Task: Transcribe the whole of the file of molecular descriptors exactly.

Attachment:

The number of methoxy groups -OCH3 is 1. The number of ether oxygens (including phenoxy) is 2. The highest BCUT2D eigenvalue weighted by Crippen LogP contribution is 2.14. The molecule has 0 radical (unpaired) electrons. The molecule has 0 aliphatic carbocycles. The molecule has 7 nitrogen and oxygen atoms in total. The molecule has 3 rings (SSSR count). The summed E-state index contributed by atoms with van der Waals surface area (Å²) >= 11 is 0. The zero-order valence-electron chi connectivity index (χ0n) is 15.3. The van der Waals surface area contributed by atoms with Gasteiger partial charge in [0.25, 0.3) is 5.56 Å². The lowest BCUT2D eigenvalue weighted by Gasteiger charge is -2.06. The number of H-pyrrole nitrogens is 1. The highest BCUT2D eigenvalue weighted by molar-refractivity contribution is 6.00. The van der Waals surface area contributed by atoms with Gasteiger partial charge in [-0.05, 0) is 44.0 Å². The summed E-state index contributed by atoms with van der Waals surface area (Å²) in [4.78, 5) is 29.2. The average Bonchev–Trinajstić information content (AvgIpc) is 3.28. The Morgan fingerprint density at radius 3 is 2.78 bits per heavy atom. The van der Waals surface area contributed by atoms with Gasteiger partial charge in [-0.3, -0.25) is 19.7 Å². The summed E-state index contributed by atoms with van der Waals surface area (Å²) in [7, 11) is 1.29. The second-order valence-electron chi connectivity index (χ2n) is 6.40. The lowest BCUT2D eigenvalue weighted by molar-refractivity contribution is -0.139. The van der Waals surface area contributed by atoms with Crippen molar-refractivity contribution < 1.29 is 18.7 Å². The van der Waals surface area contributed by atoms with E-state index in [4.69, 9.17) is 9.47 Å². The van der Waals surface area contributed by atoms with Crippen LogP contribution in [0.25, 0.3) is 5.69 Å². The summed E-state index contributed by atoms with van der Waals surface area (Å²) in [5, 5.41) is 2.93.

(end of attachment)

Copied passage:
The number of methoxy groups -OCH3 is 1. The number of ether oxygens (including phenoxy) is 2. The highest BCUT2D eigenvalue weighted by Crippen LogP contribution is 2.14. The molecule has 0 radical (unpaired) electrons. The molecule has 0 aliphatic carbocycles. The molecule has 7 nitrogen and oxygen atoms in total. The molecule has 3 rings (SSSR count). The summed E-state index contributed by atoms with van der Waals surface area (Å²) >= 11 is 0. The zero-order valence-electron chi connectivity index (χ0n) is 15.3. The van der Waals surface area contributed by atoms with Gasteiger partial charge in [0.25, 0.3) is 5.56 Å². The lowest BCUT2D eigenvalue weighted by Gasteiger charge is -2.06. The number of H-pyrrole nitrogens is 1. The highest BCUT2D eigenvalue weighted by molar-refractivity contribution is 6.00. The van der Waals surface area contributed by atoms with Gasteiger partial charge in [-0.05, 0) is 44.0 Å². The summed E-state index contributed by atoms with van der Waals surface area (Å²) in [4.78, 5) is 29.2. The average Bonchev–Trinajstić information content (AvgIpc) is 3.28. The Morgan fingerprint density at radius 3 is 2.78 bits per heavy atom. The van der Waals surface area contributed by atoms with Gasteiger partial charge in [-0.3, -0.25) is 19.7 Å². The summed E-state index contributed by atoms with van der Waals surface area (Å²) in [7, 11) is 1.29. The second-order valence-electron chi connectivity index (χ2n) is 6.40. The lowest BCUT2D eigenvalue weighted by molar-refractivity contribution is -0.139. The van der Waals surface area contributed by atoms with Crippen molar-refractivity contribution < 1.29 is 18.7 Å². The van der Waals surface area contributed by atoms with E-state index in [4.69, 9.17) is 9.47 Å². The van der Waals surface area contributed by atoms with Crippen LogP contribution in [0.25, 0.3) is 5.69 Å². The summed E-state index contributed by atoms with van der Waals surface area (Å²) in [5, 5.41) is 2.93.